Home Cyber Security The end of third-party cookies – an opportunity for better online security
Our website publishes news, press releases, opinion and advertorials on various financial organizations, products and services which are commissioned from various Companies, Organizations, PR agencies, Bloggers etc. These commissioned articles are commercial in nature. This is not to be considered as financial advice and should be considered only for information purposes. It does not reflect the views or opinion of our website and is not to be considered an endorsement or a recommendation. We cannot guarantee the accuracy or applicability of any information provided with respect to your individual or personal circumstances. Please seek Professional advice from a qualified professional before making any financial decisions. We link to various third-party websites, affiliate sales networks, and to our advertising partners websites. When you view or click on certain links available on our articles, our partners may compensate us for displaying the content to you or make a purchase or fill a form. This will not incur any additional charges to you. To make things simpler for you to identity or distinguish advertised or sponsored articles or links, you may consider all articles or links hosted on our site as a commercial article placement. We will not be responsible for any loss you may suffer as a result of any omission or inaccuracy on the website.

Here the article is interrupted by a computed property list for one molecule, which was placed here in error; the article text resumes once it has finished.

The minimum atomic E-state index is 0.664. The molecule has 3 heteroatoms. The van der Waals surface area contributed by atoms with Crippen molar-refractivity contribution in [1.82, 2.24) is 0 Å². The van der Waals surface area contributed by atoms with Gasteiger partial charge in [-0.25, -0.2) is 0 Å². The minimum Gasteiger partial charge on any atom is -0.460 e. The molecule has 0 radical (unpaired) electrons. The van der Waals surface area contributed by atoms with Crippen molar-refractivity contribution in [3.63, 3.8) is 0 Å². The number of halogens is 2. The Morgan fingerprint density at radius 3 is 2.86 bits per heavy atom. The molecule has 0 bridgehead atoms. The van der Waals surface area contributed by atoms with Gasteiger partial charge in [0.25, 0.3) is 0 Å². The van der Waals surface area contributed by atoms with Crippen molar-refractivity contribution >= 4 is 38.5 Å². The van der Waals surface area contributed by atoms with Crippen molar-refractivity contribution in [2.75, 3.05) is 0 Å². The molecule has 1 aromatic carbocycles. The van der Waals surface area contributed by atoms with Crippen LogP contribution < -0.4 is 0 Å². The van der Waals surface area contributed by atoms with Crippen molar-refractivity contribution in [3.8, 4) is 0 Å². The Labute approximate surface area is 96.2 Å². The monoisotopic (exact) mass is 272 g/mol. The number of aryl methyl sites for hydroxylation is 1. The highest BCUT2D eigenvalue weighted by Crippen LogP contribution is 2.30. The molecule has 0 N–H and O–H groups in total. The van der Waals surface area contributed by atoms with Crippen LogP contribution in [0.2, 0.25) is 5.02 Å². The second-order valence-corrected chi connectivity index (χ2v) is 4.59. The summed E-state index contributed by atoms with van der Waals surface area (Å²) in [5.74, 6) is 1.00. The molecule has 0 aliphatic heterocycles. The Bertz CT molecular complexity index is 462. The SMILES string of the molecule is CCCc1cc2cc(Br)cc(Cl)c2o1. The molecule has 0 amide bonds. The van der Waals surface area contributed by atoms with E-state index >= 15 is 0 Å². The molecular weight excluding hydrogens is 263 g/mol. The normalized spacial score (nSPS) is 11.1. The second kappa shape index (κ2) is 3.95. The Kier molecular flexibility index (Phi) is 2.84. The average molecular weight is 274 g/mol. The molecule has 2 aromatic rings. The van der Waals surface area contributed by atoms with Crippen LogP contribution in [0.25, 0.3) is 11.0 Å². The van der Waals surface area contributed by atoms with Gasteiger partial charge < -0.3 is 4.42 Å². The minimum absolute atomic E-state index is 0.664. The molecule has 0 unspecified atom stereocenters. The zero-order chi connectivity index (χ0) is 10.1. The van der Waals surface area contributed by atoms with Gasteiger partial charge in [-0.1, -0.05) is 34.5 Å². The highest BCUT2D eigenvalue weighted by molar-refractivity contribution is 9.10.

The end of third-party cookies – an opportunity for better online security

by uma

 

Stuart Dobbie, SVP of Innovation, Callsign

The rapid evolution of technology is arguably one of mankind’s greatest feats. But as today’s consumers demand more privacy, businesses must find ways to adapt safely.

For many years, marketers and data specialists enjoyed the benefits of third-party cookies in facilitating personalised experiences to their customers. However, the age of third-party cookies is set to come to an end as tech giants such as Google have announced their phase out. Although Google has now delayed this until 2024, change is very much on its way.

This announcement follows similar moves already made by Firefox and Safari. It’s clear that users are demanding greater privacy including more control over how their data is used. This is a change that businesses need to plan for now, to ensure they do not risk losing out on customer growth.

But as tech giants have reacted by preventing third-party tracking on the internet, customer online security also stands to suffer potential ramifications. This piece will discuss how the eradication of cookies can become harmful to consumers if the security implications are ignored by businesses, and how new technologies may provide the answer.